Did you ever get an answer to your nickel stripping problem? The work I do is similar to yours. It's small items--clocks--and the substrate is often brass. I've worked through the problems if you are interested in taking it off line.



          • #6

            It seems that the manual recommends a pH of 13-13.5, adjusted up using Potassium Hydroxide. The current density is 0.01-0.3A/sq in, which is a pretty broad range. I'd suggest running the current a little lower (around 0.06A/sq in) and run the plating time closer to 30 minutes.

            Also, if possible, you should go from the nickel plating tank to a dual distilled water rinse, then right into the brass tank. Don't dry the part in between; you'll just have to reclean and pickle again before brass plating.

            There seems at times to be a smut after plating which is removed with a Flitz polish and soft cloth eg cloth diaper. I'd stay away from a buffing wheel, because the plate will be thin and soft.



            • #7
              So what you are trying to say Ken is that I have to have hte PH balance in the range of 13 and 13.5, correct? Also this can be achieved by Potassium Hydroxide and where can I can get this solution? Also how do I test the PH is their a kit I can buy? Also I will try to run the current at a 0.06 per amp. Also have you been successful with this procedure? Yeah I will Nickel first then go directly to the Brass (with rinshing of course).

              Also my brass tank is going down a bit should I just use some distilled water to replenish?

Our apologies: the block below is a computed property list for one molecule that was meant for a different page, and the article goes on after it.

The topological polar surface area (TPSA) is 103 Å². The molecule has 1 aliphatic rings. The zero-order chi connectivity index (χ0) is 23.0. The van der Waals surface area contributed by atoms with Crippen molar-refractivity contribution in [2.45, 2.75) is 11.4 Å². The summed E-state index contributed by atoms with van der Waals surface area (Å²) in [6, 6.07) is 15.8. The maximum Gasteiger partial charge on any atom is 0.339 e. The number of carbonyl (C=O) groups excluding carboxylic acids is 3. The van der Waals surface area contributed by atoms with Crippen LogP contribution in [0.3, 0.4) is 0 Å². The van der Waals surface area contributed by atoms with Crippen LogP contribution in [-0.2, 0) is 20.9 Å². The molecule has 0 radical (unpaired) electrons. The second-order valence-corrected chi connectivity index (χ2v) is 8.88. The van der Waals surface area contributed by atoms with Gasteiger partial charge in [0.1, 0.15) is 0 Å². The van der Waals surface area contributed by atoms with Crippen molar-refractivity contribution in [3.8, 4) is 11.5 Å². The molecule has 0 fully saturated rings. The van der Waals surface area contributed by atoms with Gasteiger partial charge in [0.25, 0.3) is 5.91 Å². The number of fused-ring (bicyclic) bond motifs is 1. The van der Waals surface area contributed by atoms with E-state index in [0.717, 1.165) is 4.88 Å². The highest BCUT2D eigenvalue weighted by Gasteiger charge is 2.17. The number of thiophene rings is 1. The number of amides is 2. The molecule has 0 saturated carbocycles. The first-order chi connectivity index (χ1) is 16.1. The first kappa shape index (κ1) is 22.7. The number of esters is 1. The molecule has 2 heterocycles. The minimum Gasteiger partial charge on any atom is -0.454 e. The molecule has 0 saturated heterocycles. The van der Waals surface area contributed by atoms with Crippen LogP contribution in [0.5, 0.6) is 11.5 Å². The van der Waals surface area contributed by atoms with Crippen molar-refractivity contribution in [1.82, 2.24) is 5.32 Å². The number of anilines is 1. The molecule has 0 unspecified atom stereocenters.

Yes I was able to resovle the Nickel Stripping problem. I have a very nice setup for stripping.


              • #8

                To be honest I don't recall where I found the KOH I have. But I know you can get it at Daigger carries all sorts of laboratory materials and supplies and their catalog is a "must have" for a hobbyist plater. They also carry pH meters; but to be honest, Caswell has a really nice one for a great price. I'd buy Caswell's first.

                The KOH comes in a white crystal pellet form. You would want to mix it with distilled water 50% by weight. You should not need much of this stuff. I checked the catalog and you can get 500g for about $14.

                While you're at it, you might want to get some small quantity buffer and storage solutions for the pH meter. The glass sensor on those things has to be cared for. If it goes out of cal, you would do well with a 10.0 pH buffer solution to use as a reference. The stuff is not expensive. I keep bottles of 4.0, 10.0, and the storage solution handy in the lab. Before I change any pH, I check the pH meter with the reference solution that is as close as possible to the pH I hope to measure or adjust. This is important.

                Changing pH is an art form. You want to do it very slowly, adding NO MORE than a teaspoon per gallon at a time. Wait an hour or so before checking the pH. If you go to far, you'll have to use acid to reverse it. Also, DO NOT mix the KOH with acid, you may get a very unpleasant reaction. Keep KOH separate from all of your other supplies. You're playing with chemistry now.

                Caswell could do with some instruction on pH adjustment in his manual. Maybe we can coax him into it for the next edition.

                Just my 2 cents.